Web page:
Breastfeeding Myths vs Facts

Whether its the well meaning aunt, the otherwise trusted doctor, or seasoned-parent friend, there are so many breastfeeding myths that are often shared as fact to new and expecting mothers. This advice is usually given with the right intentions, but as a new parent, it can be hard to sort through myths, opinions and facts. We are fortunate to have an LC (Lactation Consultant) on staff as well as have a local IBCLC (International Board Certified Lactation Consultant) on hand to help us with our new breastfeeding series. 

Here are 6 common myths debunked by our very own lactation consultant, Sarah T.


Myth #1 Breastfeeding is easy and comes naturally to all mothers

Fact: Breastfeeding takes time and practice for both mothers and babies. Many mothers need support with positioning and proper latch. Trying different positions will help you figure out what works best for you and your baby.

Myth #2 You should avoid breastfeeding if you have a cold or illness

Fact: You should keep breastfeeding as normal. Your baby won’t catch the illness through your breastmilk. In fact your breastmilk will contain antibodies to reduce your baby's risk of getting the same bug!

Myth #3 Breastfeeding should be on a specific timed schedule

Fact: Your baby will want to eat as often as every one to three hours. Frequent feeding helps increase your milk supply and allow your baby to practice sucking and swallowing. During times of growth spurts, this time frame may change. This is normal!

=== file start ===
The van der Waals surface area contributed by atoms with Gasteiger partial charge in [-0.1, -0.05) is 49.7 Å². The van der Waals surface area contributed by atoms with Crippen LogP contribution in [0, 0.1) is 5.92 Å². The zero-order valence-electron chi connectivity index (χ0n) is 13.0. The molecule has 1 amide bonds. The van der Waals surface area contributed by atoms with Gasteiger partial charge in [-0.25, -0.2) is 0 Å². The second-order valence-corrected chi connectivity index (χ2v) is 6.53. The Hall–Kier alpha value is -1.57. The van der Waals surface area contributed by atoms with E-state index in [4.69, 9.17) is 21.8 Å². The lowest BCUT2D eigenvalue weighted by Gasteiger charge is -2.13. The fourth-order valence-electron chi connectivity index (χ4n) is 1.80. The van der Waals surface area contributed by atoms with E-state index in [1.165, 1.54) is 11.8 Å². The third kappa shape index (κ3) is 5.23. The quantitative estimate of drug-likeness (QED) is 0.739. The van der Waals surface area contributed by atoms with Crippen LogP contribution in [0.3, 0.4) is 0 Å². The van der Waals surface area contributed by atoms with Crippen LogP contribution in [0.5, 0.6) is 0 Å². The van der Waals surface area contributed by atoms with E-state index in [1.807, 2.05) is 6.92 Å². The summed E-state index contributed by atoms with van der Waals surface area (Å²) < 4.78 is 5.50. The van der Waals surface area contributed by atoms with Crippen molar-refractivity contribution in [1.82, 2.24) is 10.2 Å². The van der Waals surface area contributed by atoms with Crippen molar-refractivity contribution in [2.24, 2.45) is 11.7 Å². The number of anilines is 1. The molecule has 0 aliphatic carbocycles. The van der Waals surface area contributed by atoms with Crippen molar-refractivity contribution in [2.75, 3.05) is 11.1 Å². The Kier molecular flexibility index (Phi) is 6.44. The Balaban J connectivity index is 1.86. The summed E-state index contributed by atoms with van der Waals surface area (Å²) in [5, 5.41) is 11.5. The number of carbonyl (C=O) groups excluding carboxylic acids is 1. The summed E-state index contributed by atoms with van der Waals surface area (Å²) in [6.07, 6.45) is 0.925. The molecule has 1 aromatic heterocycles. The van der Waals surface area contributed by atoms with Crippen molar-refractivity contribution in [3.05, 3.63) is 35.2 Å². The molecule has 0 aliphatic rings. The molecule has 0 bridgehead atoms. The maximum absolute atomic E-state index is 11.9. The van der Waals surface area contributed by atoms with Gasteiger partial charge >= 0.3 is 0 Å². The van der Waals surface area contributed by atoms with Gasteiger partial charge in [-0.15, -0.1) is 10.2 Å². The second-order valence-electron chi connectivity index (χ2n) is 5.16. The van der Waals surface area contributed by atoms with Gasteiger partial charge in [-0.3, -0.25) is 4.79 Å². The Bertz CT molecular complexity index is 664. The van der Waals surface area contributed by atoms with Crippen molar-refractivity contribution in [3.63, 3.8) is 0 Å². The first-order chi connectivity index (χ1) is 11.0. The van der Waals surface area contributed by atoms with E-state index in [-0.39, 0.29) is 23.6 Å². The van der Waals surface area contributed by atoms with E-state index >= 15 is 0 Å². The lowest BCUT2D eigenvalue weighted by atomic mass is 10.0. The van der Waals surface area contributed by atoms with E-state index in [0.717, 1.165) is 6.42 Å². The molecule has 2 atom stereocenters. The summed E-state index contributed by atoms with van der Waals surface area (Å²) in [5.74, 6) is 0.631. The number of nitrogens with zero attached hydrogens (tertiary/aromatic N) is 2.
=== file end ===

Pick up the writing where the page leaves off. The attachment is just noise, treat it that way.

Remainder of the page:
Myth #4 Small breasts don’t produce a lot of milk

Fact: The size of your breast has nothing to do with milk production. The amount of milk produced is based on supply and demand.

Myth #5 Breast milk has no nutritional value after the age of one.

Fact: Regardless of age breastmilk provides plenty of nutritional benefits to babies, including antibodies, protein, calcium vitamins and fat.

Myth #6 Pumping output is indictive of what the baby takes from the breast at a feeding

Fact: Pumping output is NO indicator of your supply and does not tell the parent how much milk the baby drinks from the breast. Babies are much more efficient at the breast than any pump (even hospital grade). There are many factors that go in to successful pumping: correct flange size; best pump for your body and needs; correct level of suction; stress, hydration, and more! Some women collect more milk with a hand held pump or hand expression than a pump. Meeting with an LC or an IBCLC will help set you up for pumping success! 


Were any of these myths shared with you? Did any of them surprise you? Do you have a breastfeeding question or a topic you would like more information on? We would love to help! Send us a note and we will include your question or topic on a future blog!



The HBG Squad

Sarah T + Sarah L
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